Building empathy with Canadian shoppers through qualitative research.
Sept. 2019 – Dec. 2019
Design Research Intern
Jessica Baratta, Michelle Robb, Tammy Le
Research plans, concept testing, usability testing, semi-structured interviews, research synthesis, desk research, research database maintenance
In 2019, I had the opportunity to complete a 4-month internship as a Design Research Intern on the research team at Loblaw Digital. Our team acted as a central research hub by providing support to designers and stakeholders across all Loblaw Digital banners (PC Optimum, Shoppers Drug Mart, Grocery, Joe Fresh, etc.)
I was fortunate to be in a position where I could work with designers across various parts of a large corporation to understand the unique research needs at different business life cycles.
Due to the nature of the work, I won't be disclosing any details about the projects I've worked on. However, I will provide an overview on how certain research methods were applied in unique contexts.
At Loblaw Digital, I was able to create research plans as well as work from research plans created by others. Research plans set goals, scoped requirements, and even acted as checklists. They were also often collaborative artifacts that encouraged stakeholders to align on project goals. Plans were prepared for all research projects including concept testing, usability testing, and semi-structured interviews.
Depending on the project scope and requirements, we used different ways to recruit people. For larger research projects, we generally relied on usertesting.com to access a wider range of candidates as well as our company's own database of existing customers. For research sprints, we used a combination of guerilla recruitment and usertesting.com to access candidates.
I facilitated concept testing sessions for one-week research sprints as well as provided support for long-term projects. We used concept testing in scenarios where we needed to validate business ideas such as new services or partnerships with our target audiences.
I provided support for designers during moderated and unmoderated usability tests. After the sessions, we would collaborate to synthesize our findings to discover actionable insights. These sessions often uncovered design flaws, areas to improve, and information about user perception and behaviour.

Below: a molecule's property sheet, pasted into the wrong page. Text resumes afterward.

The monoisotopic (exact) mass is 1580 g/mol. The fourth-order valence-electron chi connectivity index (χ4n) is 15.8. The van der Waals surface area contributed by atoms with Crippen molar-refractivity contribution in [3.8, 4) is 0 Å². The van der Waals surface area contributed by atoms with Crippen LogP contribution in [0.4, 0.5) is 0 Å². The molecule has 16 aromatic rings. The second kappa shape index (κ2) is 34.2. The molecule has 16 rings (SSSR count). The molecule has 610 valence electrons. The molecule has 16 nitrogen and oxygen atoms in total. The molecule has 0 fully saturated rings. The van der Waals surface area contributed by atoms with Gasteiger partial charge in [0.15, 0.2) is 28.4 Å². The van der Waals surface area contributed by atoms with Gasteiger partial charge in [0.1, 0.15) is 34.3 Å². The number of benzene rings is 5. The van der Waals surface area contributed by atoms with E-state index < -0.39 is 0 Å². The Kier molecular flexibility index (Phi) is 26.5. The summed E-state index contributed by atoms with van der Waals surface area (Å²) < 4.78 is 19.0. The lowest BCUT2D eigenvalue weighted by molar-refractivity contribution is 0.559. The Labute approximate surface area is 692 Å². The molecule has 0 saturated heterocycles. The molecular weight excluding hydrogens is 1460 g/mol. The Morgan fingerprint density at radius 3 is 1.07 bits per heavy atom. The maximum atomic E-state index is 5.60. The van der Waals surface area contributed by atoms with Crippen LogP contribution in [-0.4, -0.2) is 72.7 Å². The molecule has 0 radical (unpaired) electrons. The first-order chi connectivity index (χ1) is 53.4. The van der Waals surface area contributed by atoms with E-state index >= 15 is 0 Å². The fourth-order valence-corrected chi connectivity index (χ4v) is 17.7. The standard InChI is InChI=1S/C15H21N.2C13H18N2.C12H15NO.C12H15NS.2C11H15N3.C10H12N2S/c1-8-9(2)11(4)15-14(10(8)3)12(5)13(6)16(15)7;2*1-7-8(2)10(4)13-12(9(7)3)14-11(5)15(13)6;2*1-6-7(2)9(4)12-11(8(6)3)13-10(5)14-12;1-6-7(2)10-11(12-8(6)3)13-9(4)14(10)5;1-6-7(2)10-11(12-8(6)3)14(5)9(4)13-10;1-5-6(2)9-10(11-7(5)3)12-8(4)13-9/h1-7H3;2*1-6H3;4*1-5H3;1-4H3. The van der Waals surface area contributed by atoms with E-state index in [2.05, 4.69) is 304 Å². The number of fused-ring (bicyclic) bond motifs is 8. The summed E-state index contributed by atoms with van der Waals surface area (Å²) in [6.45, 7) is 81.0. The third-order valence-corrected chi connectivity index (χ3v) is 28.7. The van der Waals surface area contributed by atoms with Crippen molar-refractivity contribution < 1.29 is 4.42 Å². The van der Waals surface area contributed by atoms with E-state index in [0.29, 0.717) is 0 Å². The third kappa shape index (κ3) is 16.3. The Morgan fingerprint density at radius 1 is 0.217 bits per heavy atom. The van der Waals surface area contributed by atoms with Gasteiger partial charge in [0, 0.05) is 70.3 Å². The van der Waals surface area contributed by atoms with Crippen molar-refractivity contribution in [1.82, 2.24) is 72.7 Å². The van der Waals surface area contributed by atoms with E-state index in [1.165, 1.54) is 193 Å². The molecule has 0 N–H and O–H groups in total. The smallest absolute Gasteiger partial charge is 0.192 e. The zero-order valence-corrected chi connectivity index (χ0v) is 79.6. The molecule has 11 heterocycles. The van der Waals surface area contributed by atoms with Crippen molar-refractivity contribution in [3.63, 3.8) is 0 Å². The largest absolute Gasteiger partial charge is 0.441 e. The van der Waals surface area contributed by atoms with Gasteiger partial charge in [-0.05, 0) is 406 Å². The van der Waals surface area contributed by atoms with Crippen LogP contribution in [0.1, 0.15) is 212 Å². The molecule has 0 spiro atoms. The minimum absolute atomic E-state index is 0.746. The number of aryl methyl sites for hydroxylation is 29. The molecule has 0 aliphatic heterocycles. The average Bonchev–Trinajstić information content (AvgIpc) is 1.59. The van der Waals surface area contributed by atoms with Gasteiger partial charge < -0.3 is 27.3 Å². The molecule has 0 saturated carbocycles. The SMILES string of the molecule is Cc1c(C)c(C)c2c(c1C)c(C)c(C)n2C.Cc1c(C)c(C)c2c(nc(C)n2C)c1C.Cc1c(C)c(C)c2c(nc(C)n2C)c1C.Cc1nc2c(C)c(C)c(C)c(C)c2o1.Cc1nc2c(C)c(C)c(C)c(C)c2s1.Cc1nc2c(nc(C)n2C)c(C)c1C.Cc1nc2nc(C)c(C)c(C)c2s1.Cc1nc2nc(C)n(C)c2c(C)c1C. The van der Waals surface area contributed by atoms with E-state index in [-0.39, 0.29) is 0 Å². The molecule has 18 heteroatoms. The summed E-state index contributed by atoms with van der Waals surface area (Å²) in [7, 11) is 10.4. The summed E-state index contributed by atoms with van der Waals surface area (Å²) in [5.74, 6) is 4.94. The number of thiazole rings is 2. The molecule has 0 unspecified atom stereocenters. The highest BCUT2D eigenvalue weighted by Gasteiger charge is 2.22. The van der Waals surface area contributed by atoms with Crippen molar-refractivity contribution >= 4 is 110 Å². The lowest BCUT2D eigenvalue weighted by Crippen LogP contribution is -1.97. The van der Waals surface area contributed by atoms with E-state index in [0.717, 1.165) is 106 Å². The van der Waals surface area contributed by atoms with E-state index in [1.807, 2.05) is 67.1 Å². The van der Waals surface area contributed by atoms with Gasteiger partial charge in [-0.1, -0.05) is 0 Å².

I provided support during semi-structured interviews for research projects later in the business life cycle. Semi-structured interviews provided us qualitative insights which could not be seen from quantitative data alone. These sessions allowed us to look into customers' mental models, lifestyles, behavioural patterns, and values. We used these qualitative insights alongside quantitative insights to paint a rich understanding of our target audiences. We found these to be the most impactful in generating empathy amongst team members and other stakeholders.
We would begin the process of synthesizing our findings after we conducted the last test of each research plan. Our process involved a lot of sticky notes, whether it was in-person or on Miro. We would throw our findings onto a board and affinity map similar findings. We also leaned on the Jobs-to-be-Done framework to transform findings into key actionable insights. To ensure our research was digestible, we generally identified 6–8 key insights to bring back to the team. Reporting on our findings was crucial in creating buy-in from stakeholders and building empathy across the entire team.
Sometimes we would need to conduct some desk research to stay up to date with trends and competitors. It was necessary that we were conducting research across our direct competitors as well as adjacent industries. This provided us an overall outlook into the climate of our industry and its external influences.
As our research practice expanded, we also had an increasing amount of research findings. We wanted to ensure our work was accessible to everyone across the team, so our insights lived on Aurelius, our research repository. As designers and researchers, we were all in charge of updating our repository and following its established taxonomy.
The research projects I've conducted and supported have informed decisions across the business including the design of an online marketplace and the viability of certain partnerships.
My internship at Loblaw Digital has been one of the most meaningful experiences of my design career. I've fostered my knowledge of how research methods vary across business life cycles and how to bring research back into the design process. I was fortunate to work alongside and be mentored by Jessica Baratta, Michelle Robb, and Tammy Le, who are three incredible leaders in design research. They led by example and showed me the importance of advocating for people through qualitative insights.
A screenshot of our whole research team in their mini cartoon versions.